The Canadian Federation of Independent Business has withdrawn its complaint against Moneris Solutions Corp., which it had lodged with a federal regulatory agency, after the payment processor agreed to give thousands of retailers more time to assess the impact of coming credit-card fee changes and exit their contracts without penalty.
The parties announced their truce on Thursday, just days after The Globe and Mail revealed that Moneris was being investigated by the Financial Consumer Agency of Canada over a possible violation of Ottawa's new code of conduct for the payments industry.
Moneris, which is Canada's largest payment processor, had previously rejected the CFIB's request to extend the penalty-free period for merchants. Its about-face comes after the two sides recommenced talks this week, while the FCAC heeded a request by Finance Minister Jim Flaherty to expedite its probe.
"We're pleased with the outcome of this process. I think that this will close the matter from CFIB's perspective," said Daniel Kelly, CFIB's senior vice-president of legislative affairs.
David Ades, senior vice-president of sales and marketing with Moneris, said the company voluntarily reconsidered CFIB's request but maintains it never breached the code.
"There wasn't any pressure. It was in consultation with the CFIB," said Mr. Ades.
It was not immediately known, however, whether the withdrawal of the CFIB's complaint would halt the FCAC's investigation. The agency did not immediately respond to a request seeking comment on the matter.
Annette Robertson, Mr. Flaherty's press secretary, declined comment on the investigation's status but said: "We are pleased both parties worked together and that we could help facilitate dialogue to ensure the code's continued success."
The FCAC'S investigation began last week after the CFIB formally complained to the FCAC and Mr. Flaherty's office about the way Moneris was notifying merchants about coming changes to the fees it charges for processing credit cards.
Moneris had issued a letter to retailers on Dec. 30, 2010, informing them that it planned to introduce a new "interchange differential" fee and reduce an existing fee for Visa and MasterCard credit card transactions on April 1.
Retailers argued the letter was incomprehensible, filled with jargon, and left them guessing whether the changes would amount to an increase in their overall processing fees for credit cards.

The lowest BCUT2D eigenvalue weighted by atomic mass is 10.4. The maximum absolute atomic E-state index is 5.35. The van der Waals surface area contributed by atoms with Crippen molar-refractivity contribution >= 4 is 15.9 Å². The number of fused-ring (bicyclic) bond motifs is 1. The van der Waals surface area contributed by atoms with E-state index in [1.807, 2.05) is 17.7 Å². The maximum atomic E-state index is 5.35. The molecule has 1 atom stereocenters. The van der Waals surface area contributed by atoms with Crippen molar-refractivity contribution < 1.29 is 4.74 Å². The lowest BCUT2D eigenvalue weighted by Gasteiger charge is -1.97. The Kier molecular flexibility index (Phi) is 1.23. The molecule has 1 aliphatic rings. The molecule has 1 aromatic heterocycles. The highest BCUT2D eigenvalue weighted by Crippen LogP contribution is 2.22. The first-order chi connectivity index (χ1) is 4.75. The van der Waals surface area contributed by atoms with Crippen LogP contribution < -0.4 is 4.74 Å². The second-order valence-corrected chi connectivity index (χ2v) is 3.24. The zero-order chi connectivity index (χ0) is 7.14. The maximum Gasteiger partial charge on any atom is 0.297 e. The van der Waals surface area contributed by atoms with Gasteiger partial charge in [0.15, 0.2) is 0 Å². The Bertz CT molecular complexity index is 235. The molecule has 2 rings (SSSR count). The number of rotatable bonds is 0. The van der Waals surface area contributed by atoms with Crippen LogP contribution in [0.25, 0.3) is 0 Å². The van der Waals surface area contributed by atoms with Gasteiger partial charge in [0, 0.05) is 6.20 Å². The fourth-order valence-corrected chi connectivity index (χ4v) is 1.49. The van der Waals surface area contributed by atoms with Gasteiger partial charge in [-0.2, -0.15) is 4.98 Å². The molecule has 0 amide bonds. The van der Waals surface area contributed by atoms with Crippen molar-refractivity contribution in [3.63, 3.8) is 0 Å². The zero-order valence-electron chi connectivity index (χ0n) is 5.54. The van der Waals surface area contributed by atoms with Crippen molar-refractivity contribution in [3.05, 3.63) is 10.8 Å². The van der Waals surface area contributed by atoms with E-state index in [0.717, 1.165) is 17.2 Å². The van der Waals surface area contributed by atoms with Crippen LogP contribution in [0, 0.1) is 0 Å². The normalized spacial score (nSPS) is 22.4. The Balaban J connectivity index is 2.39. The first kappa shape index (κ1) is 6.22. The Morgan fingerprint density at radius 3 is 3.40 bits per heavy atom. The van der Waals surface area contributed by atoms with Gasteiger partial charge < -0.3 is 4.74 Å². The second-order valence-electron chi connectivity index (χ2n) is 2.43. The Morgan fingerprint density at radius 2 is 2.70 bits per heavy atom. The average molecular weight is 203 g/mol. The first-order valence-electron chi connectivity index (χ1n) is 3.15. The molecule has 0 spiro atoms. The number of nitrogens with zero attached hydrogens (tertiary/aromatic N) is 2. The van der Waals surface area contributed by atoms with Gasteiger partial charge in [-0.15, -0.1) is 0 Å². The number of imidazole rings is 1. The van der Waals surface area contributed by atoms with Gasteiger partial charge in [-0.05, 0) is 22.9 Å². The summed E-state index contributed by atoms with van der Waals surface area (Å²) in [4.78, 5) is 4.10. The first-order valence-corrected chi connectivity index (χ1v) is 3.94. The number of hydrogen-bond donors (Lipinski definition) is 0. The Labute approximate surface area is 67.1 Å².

Under the code, merchants are entitled to a minimum 90 days' notice of fee changes to give them enough time to understand the modifications and exit their contracts without penalty.
A separate provision also requires "increased transparency and disclosure" for merchants about their costs, especially easy-to-understand details in agreements with processors and monthly bills.
But industry sources have said the code fails to spell out how much detail payment processors are required to provide retailers when notifying them of fee changes.
While Moneris has no plans to rewrite or reissue the letter, it has now agreed to give merchants an extra 90 days - or until June 30 - to assess the financial impact of the fee changes and to decide whether they want to exit their contracts without incurring any penalties.
By that time, merchants will have seen how the changes have affected at least two months of bills and can make an informed decision whether to shop around for a new provider.
The CFIB says Moneris's decision to give merchants an extended deadline is actually a better outcome than if the payment processor had simply rewritten its letter in plainer language.
"The best test for a business owner is going to be when they see their statement. It is very hard for a small merchant, particularly if you've got a half -dozen employees, to figure out what the impact of some fairly significant changes are on your bill - whether fees go up, down or stay the same," said Mr. Kelly.
Moneris is owned by Bank of Montreal and the Royal Bank of Canada and handles payments for more than 350,000 stores in North America, according to its website.
Mr. Ades conceded that credit card processing fees are a "complex" issue even though he maintains the company's original letter gave merchants a detailed explanation of the planned changes.
"Upon further reflection we felt that for our valued merchants, we would give them the benefit of the doubt and give them that extra 90 days," he said.
Fern Glowinsky, senior vice-president and general counsel for Moneris, said the company received very few calls from retailers seeking clarity about the pricing changes, which will "better align" merchants' processing costs with the types of cards they accept.
Both Mr. Ades and Ms. Glowinsky noted, however, that payment processors are generally facing higher costs because of the growing popularity of premium credit cards which cost more to process because of their fatter rewards.
"We don't control the amount of [premium]cards that are in the marketplace and what interchange is tagged to them," Mr. Ades said.
Visa and MasterCard set interchange rates, which are base fees, to process credit cards. Payment processors, which supply payment terminals and software to merchants, also factor in other costs before determining a retailer's final bill.
Nonetheless, Moneris is mulling whether to make permanent changes to the way it notifies merchants about fee changes in the future. That may involve giving merchants advance notice of a fee change and then a full 90 days from the time those changes are implemented to make a decision about breaking their contracts without penalty.